The prospect of gold brought hardy settlers to the San Juan Mountains, and soon after, Silverton had its share of legendary shoot-outs, high-stakes holdups and daring bouts of bootlegging.
Sometimes, justice was served. But just as often, the bad guys got away. This fall, another chapter was added to Silverton’s history, complete with an illegal scheme hatched to use railroad tracks for hunting purposes, threats to train employees and an escape under the cover of darkness.
“They had this grand plan,” said San Juan County Sheriff Bruce Conrad. “And I feel like we’ve hit a dead end at this point.”
On Oct. 19, the San Juan County Sheriff’s Office received a report that two men on the Durango & Silverton Narrow Gauge Railroad got off as planned at the Needleton stop, a popular place for people to exit the train and access remote parts of the Weminuche Wilderness to hike and hunt.
After unloading an excessive amount of camping and hunting gear from the train, Conrad said one of the men, an 85-year-old, took off on foot into the backcountry. But his friend, who was in his late 40s, stayed behind and had other plans in mind.
As the train pulled away, the man began building a retractable cart that was hidden in their gear, which attached to the train tracks to more easily transport the pair’s heavy equipment to a campsite north of Needleton.
Conrad said the contraption was a typical game cart with a metal frame and wheels, commonly used by hunters to carry their kills out of the forest. This person, however, removed the wheels and specifically altered the cart to be hand-pulled and, even more impressively, fit the train’s narrow gauge tracks.
“He obviously figured out the measurements of the track and built this thing to suit,” Conrad said.
Not long into his journey, however, a D&SNG pop cart that follows behind every train looking for fires encountered the man and his cart going up the track.
“The pop cart driver told the guy, ‘that’s not legal,’” Conrad said. “But the guy got really aggressive, started yelling and seemed unstable.”
The pop cart driver, surmising the hunter was likely armed and fearing for his own safety, retreated from the situation, and notified police. That’s when the San Juan County Sheriff’s Office became involved.
Authorities learned the two men had a return ticket scheduled for six days later, and determined the best way to catch them would be to take the train in and make contact with them on their way out.
In the meantime, the two men’s high jinks had a discernible impact on the D&SNG, Conrad said. Trains were delayed because they had to run at half-speed throughout the section where the men could be because the makeshift cart could be on the tracks and cause a crash.
“No one should be on the tracks,” said Kevin Martin, a spokesman with the D&SNG. “It does slow down our operations.”
Martin said people on the D&SNG’s tracks is a problem, but in recent memory, the situation with the makeshift cart has been unheard of.
“Track safety is a very important part of what we do,” he said. “Anytime someone is on the tracks, it poses a very big threat to their safety and we are very conscious of that.”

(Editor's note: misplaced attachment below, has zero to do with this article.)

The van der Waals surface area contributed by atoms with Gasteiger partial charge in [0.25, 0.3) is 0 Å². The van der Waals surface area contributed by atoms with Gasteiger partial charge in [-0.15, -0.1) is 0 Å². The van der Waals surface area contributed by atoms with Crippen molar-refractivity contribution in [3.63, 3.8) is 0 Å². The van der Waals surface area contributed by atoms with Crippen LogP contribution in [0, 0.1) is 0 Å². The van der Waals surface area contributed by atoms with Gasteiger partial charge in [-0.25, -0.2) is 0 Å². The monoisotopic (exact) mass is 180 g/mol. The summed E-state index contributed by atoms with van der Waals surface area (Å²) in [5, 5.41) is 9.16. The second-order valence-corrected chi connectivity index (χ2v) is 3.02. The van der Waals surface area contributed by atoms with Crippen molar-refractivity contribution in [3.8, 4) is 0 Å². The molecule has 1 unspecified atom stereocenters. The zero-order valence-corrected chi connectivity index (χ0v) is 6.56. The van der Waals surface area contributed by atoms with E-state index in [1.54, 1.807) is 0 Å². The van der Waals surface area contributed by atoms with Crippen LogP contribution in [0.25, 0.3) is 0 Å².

On Oct. 24, two days before their scheduled ticket out of the San Juan Mountains, a pop cart driver saw the men’s gear piled next to the tracks, north of Needleton. So, officers staked out at the Rockwood station the next day, thinking the men were leaving earlier than expected.
But they never showed.
On Oct. 26, the day the men had a scheduled ticket out of Needleton, Conrad dressed in plainclothes and took the train into the backcountry.
But once again, the men had apparently vanished like the outlaws of old.
“They knew we were looking for them,” Conrad said. “I think they got their stuff ready early, and put it on their cart and got out at night. Because no one got on at Needleton that day.”
To pull this escape in the middle of the night, the man in his 40s would have had to hand-pull a cart full of gear, and possibly a dead elk or deer, about 15 miles, over a mountainous narrow gauge train track, in complete darkness, to Rockwood station.
“I think he had a long trudge out,” Conrad said.
And under this scenario, Conrad said, it’s likely the 85-year-old slipped onto a train the day before.
Trying to solve the crime back at the office, authorities were able to determine the identity of the 85-year-old man, who purchased the two train tickets. But when contacted by police, the man claimed not to know his companion, with whom he had spent six days or so in the wilderness.
“It’s obvious he knows who he is,” Conrad said. “He knows his friend is in trouble, and I told him I didn’t buy it.”
But the 85-year-old didn’t budge on his story. Authorities tried to check video surveillance at the train depot, but there isn’t any. It seems the only option, one Conrad ultimately decided not to take, would be to subpoena the man, who lives in Pennsylvania.
“Unless we drag an 85-year-old man back to Silverton … it seems like it’s another one that got away,” he said.
Conrad declined to release the 85-year-old’s name because he didn’t commit a crime.
There are a number of charges the man in his 40s could face, such as criminal trespass, criminal mischief and interfering with transportation. But ultimately, Conrad wanted to set a precedent about safety on the train tracks.
“No one was hurt, and I know it’s not a huge deal,” he said. “But I didn’t appreciate his attitude.”